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The Joy of Fear

by .

‘O God!’ I screamed, and ‘O God!’ again and again; for there before my eyes – pale and shaken, and half fainting, and groping before him with his hands, like a man restored from death – there stood Henry Jekyll! DR JEKYLL AND MR HYDE

Christine Wilson

If you’ve got your costume, have apples ready to be dooked and carved pumpkins guarding your door, why not settle down in your haunted house with a book to read?

We may no longer be burning witches at the stake but the fascination with the supernatural is as old as mankind, and it doesn’t seem like we’re going to lose our love of ghouls any time soon. Scary stories hold a deep place in our psyches, and fairytales could be considered our first encounter with the genre. These stories are universal, told and retold throughout the world (Angela Carter’s Book of Fairytales has great stories which appear in different forms across the globe). Often life lessons or morality tales, the wolf in Little Red Riding Hood or the ugly sisters in Cinderella are no less vicious or relentless than modern day horror villains, and the tales have the same real/unreal atmosphere of modern urban legends.

However, the horror genre as we know it today really began in the nineteenth century (Grimms’ Children’s and Household Tales – or Grimm’s Fairy Tales – was published in 1812). There are four classic horror books which have themes and ideas that raise their heads again and again in the horror genre, no matter what the medium. These are Frankenstein (1818) by Mary Shelley, The Strange Case of Dr Jekyll and Mr Hyde (1886) by Robert Louis Stevenson, Dracula (1897) by Bram Stoker, and The Turn of the Screw (1898) by Henry James. These texts seem so well known in our culture that it can feel as if there is little point in picking up the books. But, like the fairytales, these stories have so often been adapted by the teller to suit their purposes, that your expectations may be challenged when you pick up a copy.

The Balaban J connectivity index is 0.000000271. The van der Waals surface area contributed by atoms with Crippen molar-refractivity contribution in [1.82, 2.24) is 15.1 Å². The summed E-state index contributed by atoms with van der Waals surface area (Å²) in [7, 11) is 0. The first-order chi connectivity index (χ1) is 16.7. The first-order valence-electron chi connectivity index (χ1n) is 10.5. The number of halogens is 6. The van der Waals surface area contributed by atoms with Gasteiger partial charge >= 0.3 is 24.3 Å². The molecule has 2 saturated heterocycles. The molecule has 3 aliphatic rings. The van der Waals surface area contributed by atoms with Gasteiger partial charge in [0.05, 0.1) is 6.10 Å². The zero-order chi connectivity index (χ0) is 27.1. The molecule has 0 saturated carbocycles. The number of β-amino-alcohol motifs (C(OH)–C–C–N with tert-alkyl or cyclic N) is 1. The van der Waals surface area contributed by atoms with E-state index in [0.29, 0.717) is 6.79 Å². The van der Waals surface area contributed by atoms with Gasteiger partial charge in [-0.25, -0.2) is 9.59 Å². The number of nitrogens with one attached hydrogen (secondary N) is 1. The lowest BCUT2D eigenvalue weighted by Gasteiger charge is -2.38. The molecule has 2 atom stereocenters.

Classic horror themes encompassed in these novels:
Frankenstein: The manipulation of life and death
Dr Jekyll and Mr Hyde: Leading a double life
Dracula: The threat of a mysterious stranger
The Turn of the Screw: Mental fragility blurring events

These timeless ideas are just as disquieting today as they were when these books were written. They play on the characters’ vulnerability and leave them powerless, at the mercy of the next terrifying and unexplained event to befall them. These are suggestions which can make you feel uneasy in your own home when reading them – and when horror has made your safest place unsafe, you know that its work is done.

In today’s horror fiction, traditional elements are often softened and reshaped – just think of the vampires in the Twilight series or the witches in Terry Pratchett’s Discworld books.  And many people will read their first proper ‘horror’ books as children, especially in the Point Horror or Goosebumps series (how about RL Stein’s ‘Choose Your Own Adventure’ Goosebumps?). But what would be a genuinely scary modern book for Kohl readers this Halloween?

Stephen King is of course the one person most associated with horror fiction. Some other fairly recent publications are Hilary Mantel’s Orange-shortlisted Black Magic, and Sarah Water’s The Little Stranger. I found some of Neil Gaiman’s short stories in Fragile Things pretty scary, and I did grow up terrified by Roald Dahl’s The Witches – especially the little girl who was trapped in the picture getting older and older…

But perhaps the most unsettling pieces of horror can occur outside the genre. Does 1984’s Room 101 rate a horror mention?  Or perhaps graphic novels offer the perfect blend to take the genre onwards, especially when film seems to be torn between sanitised horror and headline-grabbing torture porn.

Where do you think the horror genre will go next? And what scary book would you recommend for this Halloween?

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